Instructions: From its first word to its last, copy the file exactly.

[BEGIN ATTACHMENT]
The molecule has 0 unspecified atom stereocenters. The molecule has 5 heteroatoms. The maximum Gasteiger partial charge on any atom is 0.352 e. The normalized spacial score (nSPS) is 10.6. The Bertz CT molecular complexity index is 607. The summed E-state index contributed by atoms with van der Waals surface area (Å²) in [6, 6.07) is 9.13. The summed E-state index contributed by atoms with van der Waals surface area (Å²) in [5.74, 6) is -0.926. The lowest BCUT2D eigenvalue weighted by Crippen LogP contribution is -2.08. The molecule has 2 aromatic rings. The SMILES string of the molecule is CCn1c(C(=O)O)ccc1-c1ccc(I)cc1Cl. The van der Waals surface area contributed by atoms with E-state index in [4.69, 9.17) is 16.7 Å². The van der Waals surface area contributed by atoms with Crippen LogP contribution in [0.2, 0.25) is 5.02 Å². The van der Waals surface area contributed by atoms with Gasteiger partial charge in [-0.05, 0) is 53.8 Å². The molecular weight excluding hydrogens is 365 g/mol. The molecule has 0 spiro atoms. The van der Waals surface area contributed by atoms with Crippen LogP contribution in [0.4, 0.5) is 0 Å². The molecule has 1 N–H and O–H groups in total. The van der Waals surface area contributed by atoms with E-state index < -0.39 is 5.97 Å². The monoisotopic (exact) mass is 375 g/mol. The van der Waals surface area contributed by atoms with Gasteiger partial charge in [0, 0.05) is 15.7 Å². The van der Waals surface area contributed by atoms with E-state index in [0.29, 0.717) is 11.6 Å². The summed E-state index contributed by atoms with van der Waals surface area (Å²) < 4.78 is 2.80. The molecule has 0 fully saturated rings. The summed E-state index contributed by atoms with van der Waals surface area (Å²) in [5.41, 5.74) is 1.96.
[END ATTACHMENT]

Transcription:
The molecule has 0 unspecified atom stereocenters. The molecule has 5 heteroatoms. The maximum Gasteiger partial charge on any atom is 0.352 e. The normalized spacial score (nSPS) is 10.6. The Bertz CT molecular complexity index is 607. The summed E-state index contributed by atoms with van der Waals surface area (Å²) in [6, 6.07) is 9.13. The summed E-state index contributed by atoms with van der Waals surface area (Å²) in [5.74, 6) is -0.926. The lowest BCUT2D eigenvalue weighted by Crippen LogP contribution is -2.08. The molecule has 2 aromatic rings. The SMILES string of the molecule is CCn1c(C(=O)O)ccc1-c1ccc(I)cc1Cl. The van der Waals surface area contributed by atoms with E-state index in [4.69, 9.17) is 16.7 Å². The van der Waals surface area contributed by atoms with Crippen LogP contribution in [0.2, 0.25) is 5.02 Å². The van der Waals surface area contributed by atoms with Gasteiger partial charge in [-0.05, 0) is 53.8 Å². The molecular weight excluding hydrogens is 365 g/mol. The molecule has 0 spiro atoms. The van der Waals surface area contributed by atoms with Crippen LogP contribution in [0.4, 0.5) is 0 Å². The molecule has 1 N–H and O–H groups in total. The van der Waals surface area contributed by atoms with E-state index < -0.39 is 5.97 Å². The monoisotopic (exact) mass is 375 g/mol. The van der Waals surface area contributed by atoms with Gasteiger partial charge in [0, 0.05) is 15.7 Å². The van der Waals surface area contributed by atoms with E-state index in [0.29, 0.717) is 11.6 Å². The summed E-state index contributed by atoms with van der Waals surface area (Å²) < 4.78 is 2.80. The molecule has 0 fully saturated rings. The summed E-state index contributed by atoms with van der Waals surface area (Å²) in [5.41, 5.74) is 1.96.